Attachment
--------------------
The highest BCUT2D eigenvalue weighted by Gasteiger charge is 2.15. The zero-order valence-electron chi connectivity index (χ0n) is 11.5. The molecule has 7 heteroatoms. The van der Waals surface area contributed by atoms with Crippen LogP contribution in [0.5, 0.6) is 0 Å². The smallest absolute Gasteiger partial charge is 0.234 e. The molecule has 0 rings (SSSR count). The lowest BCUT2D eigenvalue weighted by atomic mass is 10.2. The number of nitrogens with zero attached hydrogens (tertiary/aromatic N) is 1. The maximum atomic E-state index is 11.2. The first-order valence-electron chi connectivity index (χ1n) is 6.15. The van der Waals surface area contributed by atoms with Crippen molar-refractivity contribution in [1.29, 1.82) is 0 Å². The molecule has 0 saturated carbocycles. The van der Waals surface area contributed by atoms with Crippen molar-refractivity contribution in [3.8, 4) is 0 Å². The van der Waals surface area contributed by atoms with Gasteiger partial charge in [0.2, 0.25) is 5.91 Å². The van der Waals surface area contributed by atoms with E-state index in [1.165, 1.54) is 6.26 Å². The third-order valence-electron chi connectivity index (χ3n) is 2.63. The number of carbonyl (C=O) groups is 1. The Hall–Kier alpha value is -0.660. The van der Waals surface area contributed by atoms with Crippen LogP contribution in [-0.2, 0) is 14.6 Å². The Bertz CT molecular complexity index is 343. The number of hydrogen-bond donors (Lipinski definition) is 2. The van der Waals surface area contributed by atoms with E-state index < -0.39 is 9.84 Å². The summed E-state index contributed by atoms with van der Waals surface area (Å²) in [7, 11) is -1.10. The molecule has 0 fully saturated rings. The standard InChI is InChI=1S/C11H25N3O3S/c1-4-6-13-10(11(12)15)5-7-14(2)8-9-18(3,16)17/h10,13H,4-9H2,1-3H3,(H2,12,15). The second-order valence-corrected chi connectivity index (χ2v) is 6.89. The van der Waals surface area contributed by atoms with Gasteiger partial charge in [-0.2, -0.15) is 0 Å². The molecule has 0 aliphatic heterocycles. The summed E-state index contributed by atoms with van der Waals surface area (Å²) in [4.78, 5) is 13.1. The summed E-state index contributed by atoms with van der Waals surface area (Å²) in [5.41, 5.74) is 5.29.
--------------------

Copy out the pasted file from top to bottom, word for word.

The highest BCUT2D eigenvalue weighted by Gasteiger charge is 2.15. The zero-order valence-electron chi connectivity index (χ0n) is 11.5. The molecule has 7 heteroatoms. The van der Waals surface area contributed by atoms with Crippen LogP contribution in [0.5, 0.6) is 0 Å². The smallest absolute Gasteiger partial charge is 0.234 e. The molecule has 0 rings (SSSR count). The lowest BCUT2D eigenvalue weighted by atomic mass is 10.2. The number of nitrogens with zero attached hydrogens (tertiary/aromatic N) is 1. The maximum atomic E-state index is 11.2. The first-order valence-electron chi connectivity index (χ1n) is 6.15. The van der Waals surface area contributed by atoms with Crippen molar-refractivity contribution in [1.29, 1.82) is 0 Å². The molecule has 0 saturated carbocycles. The van der Waals surface area contributed by atoms with Crippen molar-refractivity contribution in [3.8, 4) is 0 Å². The van der Waals surface area contributed by atoms with Gasteiger partial charge in [0.2, 0.25) is 5.91 Å². The van der Waals surface area contributed by atoms with E-state index in [1.165, 1.54) is 6.26 Å². The third-order valence-electron chi connectivity index (χ3n) is 2.63. The number of carbonyl (C=O) groups is 1. The Hall–Kier alpha value is -0.660. The van der Waals surface area contributed by atoms with Crippen LogP contribution in [-0.2, 0) is 14.6 Å². The Bertz CT molecular complexity index is 343. The number of hydrogen-bond donors (Lipinski definition) is 2. The van der Waals surface area contributed by atoms with E-state index < -0.39 is 9.84 Å². The summed E-state index contributed by atoms with van der Waals surface area (Å²) in [7, 11) is -1.10. The molecule has 0 fully saturated rings. The standard InChI is InChI=1S/C11H25N3O3S/c1-4-6-13-10(11(12)15)5-7-14(2)8-9-18(3,16)17/h10,13H,4-9H2,1-3H3,(H2,12,15). The second-order valence-corrected chi connectivity index (χ2v) is 6.89. The van der Waals surface area contributed by atoms with Gasteiger partial charge in [-0.2, -0.15) is 0 Å². The molecule has 0 aliphatic heterocycles. The summed E-state index contributed by atoms with van der Waals surface area (Å²) in [4.78, 5) is 13.1. The summed E-state index contributed by atoms with van der Waals surface area (Å²) in [5.41, 5.74) is 5.29.